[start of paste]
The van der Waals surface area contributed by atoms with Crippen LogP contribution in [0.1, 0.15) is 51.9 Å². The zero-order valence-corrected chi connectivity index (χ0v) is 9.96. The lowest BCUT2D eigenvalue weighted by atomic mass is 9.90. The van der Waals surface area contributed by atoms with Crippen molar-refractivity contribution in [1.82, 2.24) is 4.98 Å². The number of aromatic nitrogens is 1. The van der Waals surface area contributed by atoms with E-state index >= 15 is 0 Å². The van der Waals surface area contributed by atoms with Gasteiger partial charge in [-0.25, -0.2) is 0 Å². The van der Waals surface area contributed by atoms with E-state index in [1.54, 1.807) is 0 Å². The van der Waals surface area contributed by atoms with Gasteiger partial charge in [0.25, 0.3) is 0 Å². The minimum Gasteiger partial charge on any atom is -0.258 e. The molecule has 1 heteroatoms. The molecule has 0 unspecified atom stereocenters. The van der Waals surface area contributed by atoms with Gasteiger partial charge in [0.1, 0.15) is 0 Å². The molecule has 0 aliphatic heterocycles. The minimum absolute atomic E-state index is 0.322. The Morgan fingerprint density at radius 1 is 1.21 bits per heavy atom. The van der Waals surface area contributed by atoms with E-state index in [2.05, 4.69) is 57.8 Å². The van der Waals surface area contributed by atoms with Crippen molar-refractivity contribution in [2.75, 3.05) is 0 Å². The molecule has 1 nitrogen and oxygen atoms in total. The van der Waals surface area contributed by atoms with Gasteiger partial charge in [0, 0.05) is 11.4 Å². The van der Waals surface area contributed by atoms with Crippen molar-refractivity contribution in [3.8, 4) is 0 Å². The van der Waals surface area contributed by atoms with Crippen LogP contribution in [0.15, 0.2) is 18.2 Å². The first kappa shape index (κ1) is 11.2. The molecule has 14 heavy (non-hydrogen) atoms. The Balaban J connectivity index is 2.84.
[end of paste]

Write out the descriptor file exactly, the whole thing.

The van der Waals surface area contributed by atoms with Crippen LogP contribution in [0.1, 0.15) is 51.9 Å². The zero-order valence-corrected chi connectivity index (χ0v) is 9.96. The lowest BCUT2D eigenvalue weighted by atomic mass is 9.90. The van der Waals surface area contributed by atoms with Crippen molar-refractivity contribution in [1.82, 2.24) is 4.98 Å². The number of aromatic nitrogens is 1. The van der Waals surface area contributed by atoms with E-state index >= 15 is 0 Å². The van der Waals surface area contributed by atoms with Gasteiger partial charge in [-0.25, -0.2) is 0 Å². The van der Waals surface area contributed by atoms with E-state index in [1.54, 1.807) is 0 Å². The van der Waals surface area contributed by atoms with Gasteiger partial charge in [0.25, 0.3) is 0 Å². The minimum Gasteiger partial charge on any atom is -0.258 e. The molecule has 1 heteroatoms. The molecule has 0 unspecified atom stereocenters. The van der Waals surface area contributed by atoms with Gasteiger partial charge in [0.1, 0.15) is 0 Å². The molecule has 0 aliphatic heterocycles. The minimum absolute atomic E-state index is 0.322. The Morgan fingerprint density at radius 1 is 1.21 bits per heavy atom. The van der Waals surface area contributed by atoms with E-state index in [2.05, 4.69) is 57.8 Å². The van der Waals surface area contributed by atoms with Crippen molar-refractivity contribution in [2.75, 3.05) is 0 Å². The molecule has 1 nitrogen and oxygen atoms in total. The van der Waals surface area contributed by atoms with Gasteiger partial charge in [0, 0.05) is 11.4 Å². The van der Waals surface area contributed by atoms with Crippen molar-refractivity contribution in [3.8, 4) is 0 Å². The van der Waals surface area contributed by atoms with Crippen LogP contribution in [0.15, 0.2) is 18.2 Å². The first kappa shape index (κ1) is 11.2. The molecule has 14 heavy (non-hydrogen) atoms. The Balaban J connectivity index is 2.84.